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DACA tele-town hall set for Wednesday

State Reps. Susan McLain of Hillsboro and Teresa Alonso Leon of Woodburn plan to hear from dreamers and their families and to provide a panel of experts to answer questions.

PARIS ACHEN/CAPITAL BUREAU - Rep. Teresa Alonso Leon, D-Woodburn, and Ricardo Lijan-Valerio of Portland pose for a photography during a rally to protect dreamers at the Oregon State Capitol in Salem March 5, 2018.Two state lawmakers with large Latino communities in their districts will hold their first tele-town hall meeting for "dreamers" and their families.

Democratic Reps. Teresa Alonso Leon of Woodburn and Susan McLain of Hillsboro will take calls starting at 6 p.m. Wednesday in both English and Spanish.

"Oregon is enriched by our diverse immigrant communities, many of whom have been shaken by the rhetoric and action at the federal level," the lawmakers wrote on a Facebook page for their event. "At the state level, the Legislature has extended protections to our dreamers and sent the message loud and clear: You are welcome here."

The teleconference is intended to highlight issues facing recipients of the Deferred Action for Childhood Arrivals program and their families and to connect them with community resources.

The lawmakers have scheduled a panel of experts to answer questions from callers. The panel includes Andrea Miller, executive director of Causa; John Marandas, an immigration attorney; Maria Caballero Rubio of the Centro Cultural de Washington County, and Bridget Cooke of Adelante Mujeres.

"There are so many Oregonians living in both of our districts under a cloud of fear and uncertainty," Leon said. "We want to share the hard work we have been doing to advocate for our immigrant populations so they know that we are fighting for them, inform callers about resources that are available to the community and ensure that people have the chance to talk about the issues affecting them to see how we can help," Alonso Leon said.

The lawmakers decided to forego a physical town hall meeting because they wanted to make the event accessible to families who might not have child care or driver's licenses.

Another consideration was growing fear among the immigrant community of raids on large gatherings by U.S. Immigration and Customs Enforcement, McLain said in a phone interview with the Pamplin/EO Capital Bureau.

ICE agents in Tennessee made the largest workplace raid in 10 years Thursday, April 5, at a meatpacking plant at Southeaster Provision in Grainger County, Tenn., according to a report by the Washington Post.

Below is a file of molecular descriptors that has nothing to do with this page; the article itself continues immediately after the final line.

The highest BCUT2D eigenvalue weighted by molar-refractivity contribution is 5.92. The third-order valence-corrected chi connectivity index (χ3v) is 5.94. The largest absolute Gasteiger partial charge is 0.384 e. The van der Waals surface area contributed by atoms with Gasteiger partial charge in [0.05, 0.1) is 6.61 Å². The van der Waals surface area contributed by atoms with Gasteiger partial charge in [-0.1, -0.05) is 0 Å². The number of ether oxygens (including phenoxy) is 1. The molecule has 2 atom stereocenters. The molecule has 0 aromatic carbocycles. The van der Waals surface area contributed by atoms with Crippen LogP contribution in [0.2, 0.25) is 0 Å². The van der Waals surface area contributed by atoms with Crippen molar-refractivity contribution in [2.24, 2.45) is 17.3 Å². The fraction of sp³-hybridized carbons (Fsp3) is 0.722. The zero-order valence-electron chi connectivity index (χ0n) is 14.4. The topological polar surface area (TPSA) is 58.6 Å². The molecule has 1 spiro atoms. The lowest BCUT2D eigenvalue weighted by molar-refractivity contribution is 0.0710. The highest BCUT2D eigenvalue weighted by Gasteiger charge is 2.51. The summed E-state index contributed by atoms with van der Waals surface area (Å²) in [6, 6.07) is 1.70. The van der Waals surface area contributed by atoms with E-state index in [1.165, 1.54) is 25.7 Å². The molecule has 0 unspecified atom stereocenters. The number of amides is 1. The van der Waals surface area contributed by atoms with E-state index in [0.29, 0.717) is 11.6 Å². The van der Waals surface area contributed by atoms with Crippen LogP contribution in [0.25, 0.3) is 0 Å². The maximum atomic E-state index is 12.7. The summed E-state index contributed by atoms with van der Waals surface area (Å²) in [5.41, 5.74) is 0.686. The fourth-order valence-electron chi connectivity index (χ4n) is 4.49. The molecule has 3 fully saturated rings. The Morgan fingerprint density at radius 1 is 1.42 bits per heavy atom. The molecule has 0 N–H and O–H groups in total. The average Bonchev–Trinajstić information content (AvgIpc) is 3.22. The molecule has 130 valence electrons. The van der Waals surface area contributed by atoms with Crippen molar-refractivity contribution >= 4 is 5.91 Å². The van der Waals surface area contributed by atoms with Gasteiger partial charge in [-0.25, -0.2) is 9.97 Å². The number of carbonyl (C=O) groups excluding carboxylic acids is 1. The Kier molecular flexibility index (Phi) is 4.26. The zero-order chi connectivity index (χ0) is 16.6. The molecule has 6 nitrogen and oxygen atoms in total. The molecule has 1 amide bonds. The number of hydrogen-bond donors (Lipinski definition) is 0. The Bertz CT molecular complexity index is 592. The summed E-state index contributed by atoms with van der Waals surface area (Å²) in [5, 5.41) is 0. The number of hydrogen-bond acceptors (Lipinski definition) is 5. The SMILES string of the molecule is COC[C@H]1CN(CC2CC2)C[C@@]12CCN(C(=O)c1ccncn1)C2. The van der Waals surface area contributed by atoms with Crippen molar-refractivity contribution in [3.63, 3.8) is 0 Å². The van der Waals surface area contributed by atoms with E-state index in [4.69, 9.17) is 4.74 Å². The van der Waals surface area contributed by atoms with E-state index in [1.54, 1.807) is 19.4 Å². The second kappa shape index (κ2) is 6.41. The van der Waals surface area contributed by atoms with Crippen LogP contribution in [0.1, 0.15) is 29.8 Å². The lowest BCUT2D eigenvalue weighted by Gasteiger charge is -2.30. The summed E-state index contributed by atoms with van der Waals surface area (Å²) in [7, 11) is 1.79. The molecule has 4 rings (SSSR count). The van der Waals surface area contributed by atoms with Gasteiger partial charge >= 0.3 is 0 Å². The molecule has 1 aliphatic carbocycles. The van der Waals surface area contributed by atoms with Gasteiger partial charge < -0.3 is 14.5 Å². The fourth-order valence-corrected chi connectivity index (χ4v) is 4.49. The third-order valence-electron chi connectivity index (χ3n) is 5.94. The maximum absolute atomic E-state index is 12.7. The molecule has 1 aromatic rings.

While DACA recipients are at least temporarily protected from deportations, their parents and other family members may be at risk.

Last summer, McLain's office surveyed more than 40 Latino small businesses in her House district to find ways to support small businesses, she said.

"We were going to have a kind of get together, kind of like a Latino town hall where we would talk about the findings of the survey," McLain said. "It was scheduled the day after ICE had tried to pick up one of our citizens at the courthouse in Hillsboro. We had about 16-20 RSVPs for the event, but we didn't have a single soul come to that meeting that night.

"It became apparent that we had to be sensitive" to the risk and fear in the community, she said.

DACA, the avenue for dreamers to avoid deportation and obtain work permits, is in peril under the Donald Trump administration and remains under debate in federal courts.

In a series of tweets April 1 and 2, Trump said there will be no deal on DACA despite months of political wrangling.

Trump attempted to end DACA last year, arguing that former President Barack Obama lacked the authority to create the program through executive order. The president and Congress failed to meet a March 5 deadline to come up with a permanent legislative solution for dreamers. The program was scheduled to end that day, but judges have issued injunctions to allow DACA renewals while challenges to its termination are pending in court.

The injunctions do not allow for new applicants to the program.

"The comments I hear every day from dreamers are feelings of insecurity," McLain said. "What is out there that is dangerous to them or their family? Second, what is going to happen at the federal level? What do the court decisions mean? And then, the third one is uncertainty about their futures. A lot of young people wonder if they'll get to keep their jobs. Will I get to finish my schooling? Am I going to be losing members of my family?"

Oregon lawmakers earlier this year passed legislation to protect the ability of unauthorized immigrants who grew up in the state to continue to qualify for resident undergraduate tuition and for scholarships at state colleges and universities. Another new law allows dreamers to renew their driver's licenses with their expired license.

Sen. Michael Dembrow, D-Portland, has said he plans to introduce legislation next year that would expand resident tuition to graduate study for that population and ensure they can obtain professional licensure.

Anyone in the state can participate in the tele-town hall by calling 855-756-7520 ext. 39422# for English and ext. 39470# for Spanish.

For details, visit the event Facebook page.

Paris Achen
Portland Tribune Capital Bureau
email: pachen@portlandtribune.com
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